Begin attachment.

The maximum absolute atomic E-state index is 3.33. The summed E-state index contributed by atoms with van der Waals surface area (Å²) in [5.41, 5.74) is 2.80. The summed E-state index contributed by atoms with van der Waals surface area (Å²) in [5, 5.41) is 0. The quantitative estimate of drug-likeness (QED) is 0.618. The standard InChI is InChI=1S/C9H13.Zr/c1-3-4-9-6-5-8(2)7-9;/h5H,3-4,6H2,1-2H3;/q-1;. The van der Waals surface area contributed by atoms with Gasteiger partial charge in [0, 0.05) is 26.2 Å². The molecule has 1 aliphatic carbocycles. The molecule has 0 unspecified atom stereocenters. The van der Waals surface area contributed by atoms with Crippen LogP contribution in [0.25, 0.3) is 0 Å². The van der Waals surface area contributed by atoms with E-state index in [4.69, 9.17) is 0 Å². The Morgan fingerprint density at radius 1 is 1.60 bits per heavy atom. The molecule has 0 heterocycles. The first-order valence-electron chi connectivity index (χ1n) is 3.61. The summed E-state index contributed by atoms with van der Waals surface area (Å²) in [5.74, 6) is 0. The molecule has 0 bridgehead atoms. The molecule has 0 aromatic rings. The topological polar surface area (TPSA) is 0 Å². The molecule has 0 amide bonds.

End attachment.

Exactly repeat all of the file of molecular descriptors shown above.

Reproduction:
The maximum absolute atomic E-state index is 3.33. The summed E-state index contributed by atoms with van der Waals surface area (Å²) in [5.41, 5.74) is 2.80. The summed E-state index contributed by atoms with van der Waals surface area (Å²) in [5, 5.41) is 0. The quantitative estimate of drug-likeness (QED) is 0.618. The standard InChI is InChI=1S/C9H13.Zr/c1-3-4-9-6-5-8(2)7-9;/h5H,3-4,6H2,1-2H3;/q-1;. The van der Waals surface area contributed by atoms with Gasteiger partial charge in [0, 0.05) is 26.2 Å². The molecule has 1 aliphatic carbocycles. The molecule has 0 unspecified atom stereocenters. The van der Waals surface area contributed by atoms with Crippen LogP contribution in [0.25, 0.3) is 0 Å². The van der Waals surface area contributed by atoms with E-state index in [4.69, 9.17) is 0 Å². The Morgan fingerprint density at radius 1 is 1.60 bits per heavy atom. The molecule has 0 heterocycles. The first-order valence-electron chi connectivity index (χ1n) is 3.61. The summed E-state index contributed by atoms with van der Waals surface area (Å²) in [5.74, 6) is 0. The molecule has 0 bridgehead atoms. The molecule has 0 aromatic rings. The topological polar surface area (TPSA) is 0 Å². The molecule has 0 amide bonds.